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Opinion

Advice from a venture capitalist for startups during coronavirus

Founders and CEOs must overcommunicate with staff and make capital last

| Southeast Asia
It is important to consider developing a business continuity plan that is realistic.   © AP

As we saw the coronavirus situation unfolding in China and then snowballing throughout Southeast Asia, we knew from experience as investors and former operators in the region that, for some of our founders and CEOs, there would be difficult times ahead and they would need to start acting quickly and decisively.

Those who can steer with thoughtfulness and direction will demonstrate to their employees and investors their resilience and ability to withstand downturns.

At Monk's Hill Ventures, where I am a partner, we have seen recessions in the past and have ridden these downturns as former operators and entrepreneurs ourselves in the U.S., Europe and Asia. There are three important considerations, based on our experience, for founders and CEOs to think through now: organizational adaptability; capital spending and fundraising strategies; and the operational and revenue models stress test.

Founders and CEOs need to overcommunicate and adapt their organizations swiftly to protect their employees and to ensure smooth business operations. It is critical to be decisive and provide flexible, clear and measured updates and policies to employees, and on a regular basis. This may include work from home policies, implementing tools for better remote collaboration, notices and reminders to wash hands and providing masks.

It is important to consider developing a business continuity plan that is realistic and aligned to how the situation is evolving. For example, one of our portfolio companies, C88 Financial Technologies, which builds and operates financial marketplaces, credit risk models and data services in Indonesia and Philippines, has been proactive in implementing its business continuity plan.

Under the plan, it identified four threat levels, provided an action plan for each and rolled them out across its operations. Within days of news that the coronavirus had spread, C88 implemented a Nerve Center made up of group executive leadership and management to centralize and coordinate emergency policies for their employees. This is alongside regular updates from their CEO, companywide emails and town halls.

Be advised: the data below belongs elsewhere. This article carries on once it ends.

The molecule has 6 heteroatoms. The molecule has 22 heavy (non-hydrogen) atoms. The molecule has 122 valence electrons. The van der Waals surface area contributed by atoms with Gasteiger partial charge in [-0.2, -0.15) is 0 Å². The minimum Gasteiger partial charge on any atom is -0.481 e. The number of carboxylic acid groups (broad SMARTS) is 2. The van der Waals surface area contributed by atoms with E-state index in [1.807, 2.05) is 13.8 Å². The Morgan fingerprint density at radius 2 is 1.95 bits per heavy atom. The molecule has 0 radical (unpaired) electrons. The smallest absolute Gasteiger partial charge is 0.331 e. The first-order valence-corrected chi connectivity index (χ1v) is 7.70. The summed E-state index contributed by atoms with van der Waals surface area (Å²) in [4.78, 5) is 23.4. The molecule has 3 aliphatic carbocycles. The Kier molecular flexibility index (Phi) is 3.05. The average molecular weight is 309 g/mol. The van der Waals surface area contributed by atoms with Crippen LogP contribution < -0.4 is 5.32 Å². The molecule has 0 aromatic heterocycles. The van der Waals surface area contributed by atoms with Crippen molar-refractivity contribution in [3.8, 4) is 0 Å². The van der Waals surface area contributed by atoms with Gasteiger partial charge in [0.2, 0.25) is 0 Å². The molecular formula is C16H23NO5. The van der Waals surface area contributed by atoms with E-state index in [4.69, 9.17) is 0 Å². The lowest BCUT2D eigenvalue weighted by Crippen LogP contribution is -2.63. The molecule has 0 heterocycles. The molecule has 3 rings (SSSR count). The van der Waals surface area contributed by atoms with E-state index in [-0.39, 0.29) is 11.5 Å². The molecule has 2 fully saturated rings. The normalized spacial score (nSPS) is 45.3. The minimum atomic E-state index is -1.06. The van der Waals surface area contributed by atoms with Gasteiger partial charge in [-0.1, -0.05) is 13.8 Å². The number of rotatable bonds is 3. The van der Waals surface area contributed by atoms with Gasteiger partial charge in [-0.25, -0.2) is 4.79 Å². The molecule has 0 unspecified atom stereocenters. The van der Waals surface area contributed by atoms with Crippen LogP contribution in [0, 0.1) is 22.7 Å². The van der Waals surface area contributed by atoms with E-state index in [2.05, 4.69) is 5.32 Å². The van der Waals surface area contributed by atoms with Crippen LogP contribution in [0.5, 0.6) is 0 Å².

Next for founders and CEOs is rethinking capital spending strategies and weighing top-line growth against a path to profitability. Top-line growth is not as important right now and sensible investors will value entrepreneurs who shift their focus toward optimizing for profitability and making capital last.

We ourselves have doubled down on advising our portfolio companies to focus on underlying unit economics and to be cautious with their burn rate, the rate at which a company uses its cash reserves, and cash positions, while heightening the sense of urgency.

There are additional practical learnings we can take away from previous economic downturns.

First, when it comes to cost cutting, one of the biggest mistakes we have seen founders and CEOs make is not cutting enough head count at the beginning if they need to. As difficult as it is, it is important to cut more head count rather than less, and to rehire if needed. If a company ends up reducing head count multiple times, this will damage morale and drive away high performers.

Secondly, if there are ongoing commercial partnerships or sales contracts, make concessions and close the deal as soon as possible. Lock in a longer-term contract: in an economic upturn, shorter-term contracts enable one to renegotiate prices up, so do the opposite in an economic downturn.

And thirdly, look for opportunities to take advantage of the downturn. In the past, we have seen recessions where players go out of business and there is market consolidation. Is there an opportunity now to acquire a competitor?

As a side note, capital-raising strategies may need to change as fundraising might slow down over the coming months. With international travel curtailed and face-to-face meetings difficult to arrange, founders will have to rethink how they interact with investors and how best to sell their story as investors become selective. However, if there is a good opportunity to raise now, raise more than intended as a protective measure.

Finally, the stress tests. There is much uncertainty on how consumer behavior will change over the next few months. This means founders and CEOs need to challenge their underlying assumptions when it comes to their revenue and operating models.

Companies may see a spike in demand or a decrease in demand depending on their industry. For example, another portfolio company, Padlet, a productivity tool widely adopted in the education industry, saw increased demand recently likely because of more students using remote learning.

Look for opportunities to take advantage of the downturn. (screenshot of Padlet's product)

For companies that are seeing a spike, now is not the time to increase fixed costs to meet the demand. Instead, founders should come up with creative, flexible ways to scale up and down their capacity to meet demand while remaining nimble for when the tides change.

As VC investors, we see the ability of a founder and CEO to navigate coronavirus as an ultimate stress test. We don't know how long coronavirus will last, though likely longer than one may expect. They say we learn our best lessons in times of crisis, and our three considerations are lessons from our own past, which I hope will serve well not just in bad times but good as well.

Michele Daoud is a partner at Monk's Hill Ventures, an early-stage tech venture capital firm in Southeast Asia.

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